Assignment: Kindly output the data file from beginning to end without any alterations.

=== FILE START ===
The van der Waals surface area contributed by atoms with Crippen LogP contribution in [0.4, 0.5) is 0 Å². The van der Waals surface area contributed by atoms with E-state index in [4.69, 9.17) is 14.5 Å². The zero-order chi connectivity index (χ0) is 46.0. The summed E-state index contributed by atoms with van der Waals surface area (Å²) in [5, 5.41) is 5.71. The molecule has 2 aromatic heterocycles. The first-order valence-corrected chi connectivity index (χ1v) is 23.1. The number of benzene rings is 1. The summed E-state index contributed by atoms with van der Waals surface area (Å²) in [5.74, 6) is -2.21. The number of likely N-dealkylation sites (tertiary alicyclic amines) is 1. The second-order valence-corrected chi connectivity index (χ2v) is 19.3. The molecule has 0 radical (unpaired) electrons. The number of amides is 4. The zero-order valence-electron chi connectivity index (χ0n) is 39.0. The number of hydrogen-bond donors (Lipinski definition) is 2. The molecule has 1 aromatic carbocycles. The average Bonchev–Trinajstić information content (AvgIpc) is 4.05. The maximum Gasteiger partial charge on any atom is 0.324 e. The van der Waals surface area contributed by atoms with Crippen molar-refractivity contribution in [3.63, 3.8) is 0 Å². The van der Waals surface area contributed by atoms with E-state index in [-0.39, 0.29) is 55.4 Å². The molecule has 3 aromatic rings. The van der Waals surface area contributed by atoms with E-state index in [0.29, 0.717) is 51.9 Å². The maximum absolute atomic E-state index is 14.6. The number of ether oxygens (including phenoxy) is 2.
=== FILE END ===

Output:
The van der Waals surface area contributed by atoms with Crippen LogP contribution in [0.4, 0.5) is 0 Å². The van der Waals surface area contributed by atoms with E-state index in [4.69, 9.17) is 14.5 Å². The zero-order chi connectivity index (χ0) is 46.0. The summed E-state index contributed by atoms with van der Waals surface area (Å²) in [5, 5.41) is 5.71. The molecule has 2 aromatic heterocycles. The first-order valence-corrected chi connectivity index (χ1v) is 23.1. The number of benzene rings is 1. The summed E-state index contributed by atoms with van der Waals surface area (Å²) in [5.74, 6) is -2.21. The number of likely N-dealkylation sites (tertiary alicyclic amines) is 1. The second-order valence-corrected chi connectivity index (χ2v) is 19.3. The molecule has 0 radical (unpaired) electrons. The number of amides is 4. The zero-order valence-electron chi connectivity index (χ0n) is 39.0. The number of hydrogen-bond donors (Lipinski definition) is 2. The molecule has 1 aromatic carbocycles. The average Bonchev–Trinajstić information content (AvgIpc) is 4.05. The maximum Gasteiger partial charge on any atom is 0.324 e. The van der Waals surface area contributed by atoms with Crippen molar-refractivity contribution in [3.63, 3.8) is 0 Å². The van der Waals surface area contributed by atoms with E-state index in [-0.39, 0.29) is 55.4 Å². The molecule has 3 aromatic rings. The van der Waals surface area contributed by atoms with E-state index in [0.29, 0.717) is 51.9 Å². The maximum absolute atomic E-state index is 14.6. The number of ether oxygens (including phenoxy) is 2.